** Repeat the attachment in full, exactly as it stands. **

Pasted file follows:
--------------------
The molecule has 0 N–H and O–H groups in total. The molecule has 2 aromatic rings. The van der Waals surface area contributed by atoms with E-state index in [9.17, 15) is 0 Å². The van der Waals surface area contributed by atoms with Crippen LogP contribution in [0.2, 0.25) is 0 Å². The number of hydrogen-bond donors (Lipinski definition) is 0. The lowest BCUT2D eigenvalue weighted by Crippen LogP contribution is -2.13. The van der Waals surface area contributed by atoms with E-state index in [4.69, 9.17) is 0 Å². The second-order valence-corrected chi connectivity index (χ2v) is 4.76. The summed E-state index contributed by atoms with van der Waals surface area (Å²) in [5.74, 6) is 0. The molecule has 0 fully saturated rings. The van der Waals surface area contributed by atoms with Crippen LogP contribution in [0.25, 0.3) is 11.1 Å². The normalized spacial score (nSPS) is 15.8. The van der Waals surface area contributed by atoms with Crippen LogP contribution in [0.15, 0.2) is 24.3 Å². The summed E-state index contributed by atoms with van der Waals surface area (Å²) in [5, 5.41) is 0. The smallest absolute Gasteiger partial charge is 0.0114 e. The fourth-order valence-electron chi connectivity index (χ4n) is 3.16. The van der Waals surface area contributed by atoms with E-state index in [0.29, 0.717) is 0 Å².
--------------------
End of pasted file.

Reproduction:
The molecule has 0 N–H and O–H groups in total. The molecule has 2 aromatic rings. The van der Waals surface area contributed by atoms with E-state index in [9.17, 15) is 0 Å². The van der Waals surface area contributed by atoms with Crippen LogP contribution in [0.2, 0.25) is 0 Å². The number of hydrogen-bond donors (Lipinski definition) is 0. The lowest BCUT2D eigenvalue weighted by Crippen LogP contribution is -2.13. The van der Waals surface area contributed by atoms with E-state index in [4.69, 9.17) is 0 Å². The second-order valence-corrected chi connectivity index (χ2v) is 4.76. The summed E-state index contributed by atoms with van der Waals surface area (Å²) in [5.74, 6) is 0. The molecule has 0 fully saturated rings. The van der Waals surface area contributed by atoms with Crippen LogP contribution in [0.25, 0.3) is 11.1 Å². The normalized spacial score (nSPS) is 15.8. The van der Waals surface area contributed by atoms with Crippen LogP contribution in [0.15, 0.2) is 24.3 Å². The summed E-state index contributed by atoms with van der Waals surface area (Å²) in [5, 5.41) is 0. The smallest absolute Gasteiger partial charge is 0.0114 e. The fourth-order valence-electron chi connectivity index (χ4n) is 3.16. The van der Waals surface area contributed by atoms with E-state index in [0.29, 0.717) is 0 Å².